The Survival of Beauty and Art is a direct followup to Faas’ The Genealogy of Aesthetics (Cambridge, 2002), his Nietzschean critique of the Idealist western tradition. Genealogy met with both lavish praise and fierce rebuttal. Professor D. Townsend, head of the American Society of Aesthetics, conceded that its thesis was “clearly and forcefully presented” (European Journal of Philosophy, 2004,4), but has since mounted The Genealogy of Aesthetics: An Attack (2010). More positively inclined reviewers called Genealogy “interesting and far-sighted,” “well-written, polemical, and thought-provoking” (K. Harries, Review of Metaphysics,61:2 Dec 2007) as well as “extensively researched and outspoken.” Ekbert Faas, writes A. J. Rindesbacher, “gives aesthetics theory a decisive push in its move from the head into the body” and “opens aesthetics to a wide array of new approaches, broadly speaking of the life sciences and neuroscience.” (European Legacy, 2005 10:5)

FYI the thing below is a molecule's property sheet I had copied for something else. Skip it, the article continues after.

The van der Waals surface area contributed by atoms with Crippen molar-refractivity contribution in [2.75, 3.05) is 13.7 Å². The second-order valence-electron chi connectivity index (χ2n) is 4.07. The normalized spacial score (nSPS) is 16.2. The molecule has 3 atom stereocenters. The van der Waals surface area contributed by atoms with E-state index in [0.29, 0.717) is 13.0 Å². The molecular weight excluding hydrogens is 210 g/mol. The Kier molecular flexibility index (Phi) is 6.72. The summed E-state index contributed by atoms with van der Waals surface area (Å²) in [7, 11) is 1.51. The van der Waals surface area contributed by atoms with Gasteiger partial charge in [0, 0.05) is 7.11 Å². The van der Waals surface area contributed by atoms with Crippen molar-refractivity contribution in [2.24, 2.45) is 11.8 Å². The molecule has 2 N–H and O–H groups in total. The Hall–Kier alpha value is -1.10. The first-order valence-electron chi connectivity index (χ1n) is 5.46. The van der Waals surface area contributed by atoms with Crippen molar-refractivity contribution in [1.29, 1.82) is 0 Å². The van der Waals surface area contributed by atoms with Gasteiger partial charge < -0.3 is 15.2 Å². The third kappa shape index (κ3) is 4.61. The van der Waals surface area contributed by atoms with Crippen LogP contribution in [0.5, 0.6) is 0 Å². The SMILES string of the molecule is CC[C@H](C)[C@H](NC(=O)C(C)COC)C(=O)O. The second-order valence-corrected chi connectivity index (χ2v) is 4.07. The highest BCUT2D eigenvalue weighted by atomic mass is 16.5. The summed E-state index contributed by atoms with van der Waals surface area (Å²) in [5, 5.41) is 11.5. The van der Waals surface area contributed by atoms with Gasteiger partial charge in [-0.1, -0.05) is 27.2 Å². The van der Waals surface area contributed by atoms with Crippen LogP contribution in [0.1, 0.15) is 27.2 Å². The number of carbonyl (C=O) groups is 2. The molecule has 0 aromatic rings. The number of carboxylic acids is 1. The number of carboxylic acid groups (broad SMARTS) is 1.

The Survival of Beauty and Art will probably meet with similarly divided responses. The study continues its polemics against traditional (formalist) aestheticians, especially by focusing on more recent ones (like Arthur C. Danto’s) with their Hegel/Heidegger-inspired prophecies about the imminent death of art. However, Faas also critiques the Darwinists’ obsession with trying to prove that art/aesthetics is, say, either an adaptation in its own right or merely a byproduct of more genuine adaptations, like the play instinct.
More generally speaking, The Survival of Beauty and Art develops an unprecedented theory of aesthetics and art. Its five principal categories, the affective, sexual, perceptual, cognitive and cultural, are developed on the basis of today's evolutionary and cognitive science, as well as illustrated via the interpretation of individual works of art. In this it also draws on more traditional disciplines such as iconography, the history of ideas, philosophical analysis, and close reading.